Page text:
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The Event Horizon Telescope (EHT) operates a planet-scale array of eight ground-based radio telescopes that are linked together. The Black Hole Cam (BHC) Team, led by astrophysicists from Goethe University in Frankfurt, the Max-Planck Institute for Radio Astronomy (MPIfR) in Bonn and the Radboud University in Nijmegen, the Netherlands, are part of this collaboration.
“We are giving humanity its first view of a black hole — a one-way door out of our universe,” said EHT project director Sheperd S. Doeleman of the Center for Astrophysics | Harvard & Smithsonian. “This is a landmark in astronomy, an unprecedented scientific feat accomplished by a team of more than 200 researchers.”
Black holes are extraordinary cosmic objects with enormous masses but extremely compact sizes. The presence of these objects affects their environment in extreme ways, warping spacetime and super-heating any surrounding material so that it glows. The theory of general relativity predicts that the heated material will illuminate the extremely warped spacetime, making a dark shadow visible.
“If immersed in a bright region, like a disc of glowing gas, we expect a black hole to create a dark region similar to a shadow — something predicted by Einstein’s general relativity that we’ve never seen before,” explained chair of the EHT Science Council Heino Falcke of Radboud University, the Netherlands. “This shadow, caused by the gravitational bending and capture of light by the event horizon, reveals a lot about the nature of these fascinating objects and allowed us to measure the enormous mass of M87’s black hole.” The black hole in the centre of M87 has a mass of more than six billion solar masses.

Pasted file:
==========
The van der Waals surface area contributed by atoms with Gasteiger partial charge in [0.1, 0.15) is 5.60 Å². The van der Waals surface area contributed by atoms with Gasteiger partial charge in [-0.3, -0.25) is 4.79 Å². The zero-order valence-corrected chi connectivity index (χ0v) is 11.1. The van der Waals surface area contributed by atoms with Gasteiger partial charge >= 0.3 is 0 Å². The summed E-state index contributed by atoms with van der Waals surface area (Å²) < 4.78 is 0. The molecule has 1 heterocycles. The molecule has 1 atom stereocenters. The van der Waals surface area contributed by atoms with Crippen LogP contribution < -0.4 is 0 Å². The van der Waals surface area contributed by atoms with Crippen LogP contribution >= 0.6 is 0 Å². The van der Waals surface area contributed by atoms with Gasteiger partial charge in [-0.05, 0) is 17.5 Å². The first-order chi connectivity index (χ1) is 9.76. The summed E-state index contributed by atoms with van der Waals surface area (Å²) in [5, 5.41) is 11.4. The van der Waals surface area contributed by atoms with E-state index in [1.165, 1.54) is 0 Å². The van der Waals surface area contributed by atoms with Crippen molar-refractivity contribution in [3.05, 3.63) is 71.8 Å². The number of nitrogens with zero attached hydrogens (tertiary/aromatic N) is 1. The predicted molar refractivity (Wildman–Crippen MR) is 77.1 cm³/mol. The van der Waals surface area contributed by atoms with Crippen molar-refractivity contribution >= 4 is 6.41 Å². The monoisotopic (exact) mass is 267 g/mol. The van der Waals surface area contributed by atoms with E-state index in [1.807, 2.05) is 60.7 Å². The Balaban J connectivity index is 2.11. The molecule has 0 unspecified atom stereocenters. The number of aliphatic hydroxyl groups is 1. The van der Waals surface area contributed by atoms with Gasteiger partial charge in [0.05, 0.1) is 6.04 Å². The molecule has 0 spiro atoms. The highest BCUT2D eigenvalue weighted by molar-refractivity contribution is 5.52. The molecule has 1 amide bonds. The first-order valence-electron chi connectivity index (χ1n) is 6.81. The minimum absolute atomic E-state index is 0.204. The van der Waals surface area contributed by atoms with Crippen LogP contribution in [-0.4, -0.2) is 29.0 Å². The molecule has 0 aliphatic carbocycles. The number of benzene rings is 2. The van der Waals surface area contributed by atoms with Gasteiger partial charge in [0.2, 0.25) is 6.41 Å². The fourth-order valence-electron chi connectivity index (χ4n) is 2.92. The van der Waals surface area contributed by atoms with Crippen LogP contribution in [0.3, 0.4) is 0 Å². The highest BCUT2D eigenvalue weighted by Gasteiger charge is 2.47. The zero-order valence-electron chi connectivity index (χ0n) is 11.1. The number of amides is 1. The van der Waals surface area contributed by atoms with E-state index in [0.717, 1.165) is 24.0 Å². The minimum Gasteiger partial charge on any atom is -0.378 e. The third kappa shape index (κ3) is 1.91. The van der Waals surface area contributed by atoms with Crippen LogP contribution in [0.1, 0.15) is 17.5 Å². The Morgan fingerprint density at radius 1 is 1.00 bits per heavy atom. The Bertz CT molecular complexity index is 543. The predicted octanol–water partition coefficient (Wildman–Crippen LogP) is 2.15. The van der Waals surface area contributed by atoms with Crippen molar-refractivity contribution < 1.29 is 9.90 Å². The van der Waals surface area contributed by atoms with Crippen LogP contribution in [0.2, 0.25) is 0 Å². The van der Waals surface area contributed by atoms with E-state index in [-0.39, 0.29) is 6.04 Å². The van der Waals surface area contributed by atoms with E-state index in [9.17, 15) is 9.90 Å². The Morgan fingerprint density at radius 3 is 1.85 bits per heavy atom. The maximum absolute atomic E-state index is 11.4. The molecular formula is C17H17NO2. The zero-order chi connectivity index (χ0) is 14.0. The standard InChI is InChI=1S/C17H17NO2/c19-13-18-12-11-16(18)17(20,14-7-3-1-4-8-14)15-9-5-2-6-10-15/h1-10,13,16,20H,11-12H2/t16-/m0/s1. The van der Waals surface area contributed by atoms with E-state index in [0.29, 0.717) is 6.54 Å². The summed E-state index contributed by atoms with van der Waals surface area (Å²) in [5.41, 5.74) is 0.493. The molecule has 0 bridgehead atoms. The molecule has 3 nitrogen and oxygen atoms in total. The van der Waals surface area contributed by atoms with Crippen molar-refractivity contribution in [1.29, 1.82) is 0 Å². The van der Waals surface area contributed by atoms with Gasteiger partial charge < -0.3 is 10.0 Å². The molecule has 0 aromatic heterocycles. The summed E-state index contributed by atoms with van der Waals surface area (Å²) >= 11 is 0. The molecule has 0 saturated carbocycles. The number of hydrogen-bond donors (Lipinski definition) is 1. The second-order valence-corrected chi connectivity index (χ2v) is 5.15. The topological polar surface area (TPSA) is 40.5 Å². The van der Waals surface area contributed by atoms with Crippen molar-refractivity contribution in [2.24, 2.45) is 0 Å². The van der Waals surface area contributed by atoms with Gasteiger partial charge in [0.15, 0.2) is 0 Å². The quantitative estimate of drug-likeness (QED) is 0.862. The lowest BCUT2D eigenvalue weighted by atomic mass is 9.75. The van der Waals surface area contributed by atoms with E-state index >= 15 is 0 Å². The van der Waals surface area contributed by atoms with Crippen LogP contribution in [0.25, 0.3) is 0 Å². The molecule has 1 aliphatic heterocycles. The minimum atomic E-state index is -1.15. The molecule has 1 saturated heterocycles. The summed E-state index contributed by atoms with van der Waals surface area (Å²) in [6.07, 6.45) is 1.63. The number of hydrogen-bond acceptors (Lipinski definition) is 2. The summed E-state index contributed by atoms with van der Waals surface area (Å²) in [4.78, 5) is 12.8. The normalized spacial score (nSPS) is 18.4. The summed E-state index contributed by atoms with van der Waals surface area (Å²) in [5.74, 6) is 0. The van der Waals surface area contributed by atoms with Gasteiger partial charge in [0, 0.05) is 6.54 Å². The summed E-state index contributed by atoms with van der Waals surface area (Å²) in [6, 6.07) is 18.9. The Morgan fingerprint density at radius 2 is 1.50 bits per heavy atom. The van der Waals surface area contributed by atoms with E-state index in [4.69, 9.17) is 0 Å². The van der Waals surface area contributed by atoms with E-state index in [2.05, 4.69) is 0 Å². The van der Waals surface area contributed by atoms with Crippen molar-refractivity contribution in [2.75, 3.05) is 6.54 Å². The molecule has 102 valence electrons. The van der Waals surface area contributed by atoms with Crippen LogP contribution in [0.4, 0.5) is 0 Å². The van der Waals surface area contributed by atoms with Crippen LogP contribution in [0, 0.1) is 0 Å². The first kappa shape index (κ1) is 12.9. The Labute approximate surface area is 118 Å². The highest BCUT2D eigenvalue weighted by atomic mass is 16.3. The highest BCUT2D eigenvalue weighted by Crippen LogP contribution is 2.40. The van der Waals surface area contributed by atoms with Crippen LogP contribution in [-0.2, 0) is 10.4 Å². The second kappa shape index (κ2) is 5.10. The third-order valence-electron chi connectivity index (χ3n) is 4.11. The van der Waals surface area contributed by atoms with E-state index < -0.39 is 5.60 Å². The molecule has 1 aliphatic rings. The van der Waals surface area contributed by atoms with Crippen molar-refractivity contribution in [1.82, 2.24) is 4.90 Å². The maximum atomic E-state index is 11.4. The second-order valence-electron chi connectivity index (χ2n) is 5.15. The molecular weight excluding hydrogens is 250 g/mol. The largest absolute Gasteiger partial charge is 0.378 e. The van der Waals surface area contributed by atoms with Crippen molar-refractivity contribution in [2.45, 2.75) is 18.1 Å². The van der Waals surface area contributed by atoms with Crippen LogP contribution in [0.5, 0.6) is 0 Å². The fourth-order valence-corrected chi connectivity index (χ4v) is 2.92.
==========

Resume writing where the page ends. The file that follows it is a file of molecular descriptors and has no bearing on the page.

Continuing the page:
The EHT observations indeed reveal a ring-like structure with a dark central region — the black hole’s shadow. The ring appears in multiple separate observations using different imaging methods that were analysed independently from each other. “Once we were sure we had imaged the shadow, we could compare our observations to extensive computer models that include the physics of warped space, superheated matter and strong magnetic fields. Many of the features of the observed image match our theoretical understanding surprisingly well,” remarked Luciano Rezzolla, professor for theoretical astrophysics at Goethe University. “This makes us confident about the interpretation of our observations, including our estimation of the black hole’s mass.”
The group headed by Luciano Rezzolla made fundamental contributions to the theoretical interpretation of the results throughout each stage of the observations: using supercomputers, they simulated how material revolves around the black hole in a ring-shaped disc (accretion disc) and gets pulled in, and how light rays are bent because of the extreme gravitation around the black hole. It was also important to rule out various alternatives to black holes that are also compatible with the theory of general relativity. “The confrontation of theory with observations is always a dramatic moment for a theoretical physicist. It was a relief and a source of pride to realize that the observations matched our predictions so well,” said Luciano Rezzolla.